NEW YORK — Aveda is looking East for inspiration for one of its biggest-ever hair care launches.
This story first appeared in the September 6, 2002 issue of WWD. Subscribe Today.
The brand, which will begin to roll out the four-stockkeeping-unit Light Elements collection of lightweight and weightless styling products in January 2003, looked at new technology first tested on Japanese hair and then adapted for a global audience.
“We believe in maximizing our core strengths, while at the same time doing that in a new and unique way,” said Dominique Conseil, president of Aveda. “That sent us to Japan, which has long been known for innovative concepts with hair.”
The quest led Aveda to one of Japan’s top editorial stylists, Miho Matsuura, who also owns a trendy salon, Twiggy, in Tokyo. Matsuura helped the team not only to formulate the products, but also work on their packaging and application.
“Our intention was to create a lighter-than-air feeling with all of these products,” said Shane Wolf, marketing director for styling for Aveda, who worked closely with Matsuura on the collection. “We also wanted them to be relevant to a wide range of hair types and global audiences.”
Light Elements includes four products infused with organic ingredients; all include lavender water, which is intended to smooth and purify hair. “The idea was to infuse hair with air — hence, the name Light Elements,” noted Chris Hacker, senior vice president of marketing and design for Aveda. “Unlike most hair care collections, this positioning isn’t about the hair type, because it can be used by any hair type. It’s about the results.”
Reviving Mist is a lightweight spray that is intended to cleanse, condition and style hair weightlessly and without washing. It contains red clover to purify, aloe vera to moisturize and a blend of essential oils to eliminate odors, and can be used with other styling products without weighing the hair down. An 8.5-oz. trigger spray retails for $21, while a 500-ml. refill retails for $33.
Defining Whip, a medium-hold styler, is intended to define hair without adding weight or stickiness. Marshmallow root and organic flaxseed provide hold, and the product is designed to absorb instantly into the hair. It retails for $20 for 4.2 ounces.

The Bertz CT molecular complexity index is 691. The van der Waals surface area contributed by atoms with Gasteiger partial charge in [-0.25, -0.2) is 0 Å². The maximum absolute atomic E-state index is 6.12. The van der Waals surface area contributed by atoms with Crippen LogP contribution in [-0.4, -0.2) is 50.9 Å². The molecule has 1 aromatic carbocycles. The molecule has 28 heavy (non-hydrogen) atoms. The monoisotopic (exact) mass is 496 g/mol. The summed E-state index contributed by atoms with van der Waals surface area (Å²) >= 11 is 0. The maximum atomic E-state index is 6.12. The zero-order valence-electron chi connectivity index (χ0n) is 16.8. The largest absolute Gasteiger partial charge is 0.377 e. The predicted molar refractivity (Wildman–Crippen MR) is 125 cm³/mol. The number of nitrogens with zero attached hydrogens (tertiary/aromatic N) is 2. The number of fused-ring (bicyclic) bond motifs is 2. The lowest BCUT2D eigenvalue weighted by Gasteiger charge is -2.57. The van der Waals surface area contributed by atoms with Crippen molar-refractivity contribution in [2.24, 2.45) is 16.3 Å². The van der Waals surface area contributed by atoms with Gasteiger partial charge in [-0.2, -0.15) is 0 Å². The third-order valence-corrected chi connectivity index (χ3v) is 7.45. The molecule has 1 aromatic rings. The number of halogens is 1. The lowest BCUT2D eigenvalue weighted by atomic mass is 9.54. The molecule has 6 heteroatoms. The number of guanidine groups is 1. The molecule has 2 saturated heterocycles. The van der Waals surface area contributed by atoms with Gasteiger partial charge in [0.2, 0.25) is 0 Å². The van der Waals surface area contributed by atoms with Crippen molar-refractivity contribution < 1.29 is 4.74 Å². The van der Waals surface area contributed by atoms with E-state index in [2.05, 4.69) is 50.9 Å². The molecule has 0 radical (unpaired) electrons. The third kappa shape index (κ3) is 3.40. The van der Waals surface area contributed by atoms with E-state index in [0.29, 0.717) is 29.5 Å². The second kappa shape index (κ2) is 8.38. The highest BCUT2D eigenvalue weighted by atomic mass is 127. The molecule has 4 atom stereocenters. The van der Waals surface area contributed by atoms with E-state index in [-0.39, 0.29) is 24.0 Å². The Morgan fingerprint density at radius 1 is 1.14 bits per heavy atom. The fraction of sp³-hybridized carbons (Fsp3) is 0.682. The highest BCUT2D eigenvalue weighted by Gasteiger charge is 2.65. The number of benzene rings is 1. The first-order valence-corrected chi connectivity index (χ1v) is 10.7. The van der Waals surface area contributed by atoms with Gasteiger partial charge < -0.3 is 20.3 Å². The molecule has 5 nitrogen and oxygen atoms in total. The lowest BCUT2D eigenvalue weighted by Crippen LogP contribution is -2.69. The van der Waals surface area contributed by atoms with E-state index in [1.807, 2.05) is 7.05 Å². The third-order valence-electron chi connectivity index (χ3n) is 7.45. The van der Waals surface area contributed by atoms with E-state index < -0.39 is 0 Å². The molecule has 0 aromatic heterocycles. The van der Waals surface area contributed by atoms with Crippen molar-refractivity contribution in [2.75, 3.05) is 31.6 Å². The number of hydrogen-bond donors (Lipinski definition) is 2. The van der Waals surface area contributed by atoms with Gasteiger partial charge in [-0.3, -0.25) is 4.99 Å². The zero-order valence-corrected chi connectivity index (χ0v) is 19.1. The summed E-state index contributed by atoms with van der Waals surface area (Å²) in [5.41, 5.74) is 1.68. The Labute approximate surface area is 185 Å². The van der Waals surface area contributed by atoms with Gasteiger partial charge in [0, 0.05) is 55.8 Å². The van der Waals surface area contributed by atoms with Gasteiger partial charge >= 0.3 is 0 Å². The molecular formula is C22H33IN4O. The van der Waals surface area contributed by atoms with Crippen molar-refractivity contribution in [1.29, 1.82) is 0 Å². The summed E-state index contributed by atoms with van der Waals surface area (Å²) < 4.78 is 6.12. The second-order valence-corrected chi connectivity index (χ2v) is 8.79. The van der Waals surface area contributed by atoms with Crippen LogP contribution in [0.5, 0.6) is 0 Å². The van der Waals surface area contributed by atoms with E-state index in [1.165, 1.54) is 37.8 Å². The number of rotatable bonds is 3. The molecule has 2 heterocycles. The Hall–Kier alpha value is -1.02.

Finishing Solution, designed for use on dry hair, is a lightweight styling spray that tames flyaways, creates definition and offers light to medium hold. Key ingredients include meadowfoam seed oil and jojoba to condition hair; red clover to purify; glycerin for skin, tapioca starch for weightless hold and a rice-bran-derived UV complex to protect hair. It retails for $20 for 6.7 ounces.
Smoothing Fluid is a weightless styling and finishing product formulated with jojoba to moisture and condition hair and vitamin E to protect hair from environmental stress. It retails for $23 for 3.4 ounces.
Smoothing Fluid and Finishing Solution roll out in January, while Reviving Mist and Defining Whip are due by June 2003.
Each item is packaged in a sky-blue container. In keeping with Aveda’s environmental mission, each package is composed of a varying percentage of post-consumer recycled (PCR) content. Finishing Solution and Reviving Mist each have packages made up of 80 percent PCR content, while Defining Whip’s jar is 50 percent PCR and Smoothing Fluid’s is 100 percent PCR.
The products will be available in about 10,000 retail and salon doors worldwide. While none of the executives would comment on projected first-year sales, industry sources estimated that the Light Elements Collection will do about $60 million at retail in its first year on counter.
National consumer advertising is not currently planned, although Aveda plans a campaign in salon-industry trade magazines. The brand will also get the word out by sampling full-sized bottles of the products to salons in the brand’s network, said Hacker.
Hair care continues to be the major driver for the brand, said Conseil, who noted that about 55 percent of Aveda’s business is done in the category.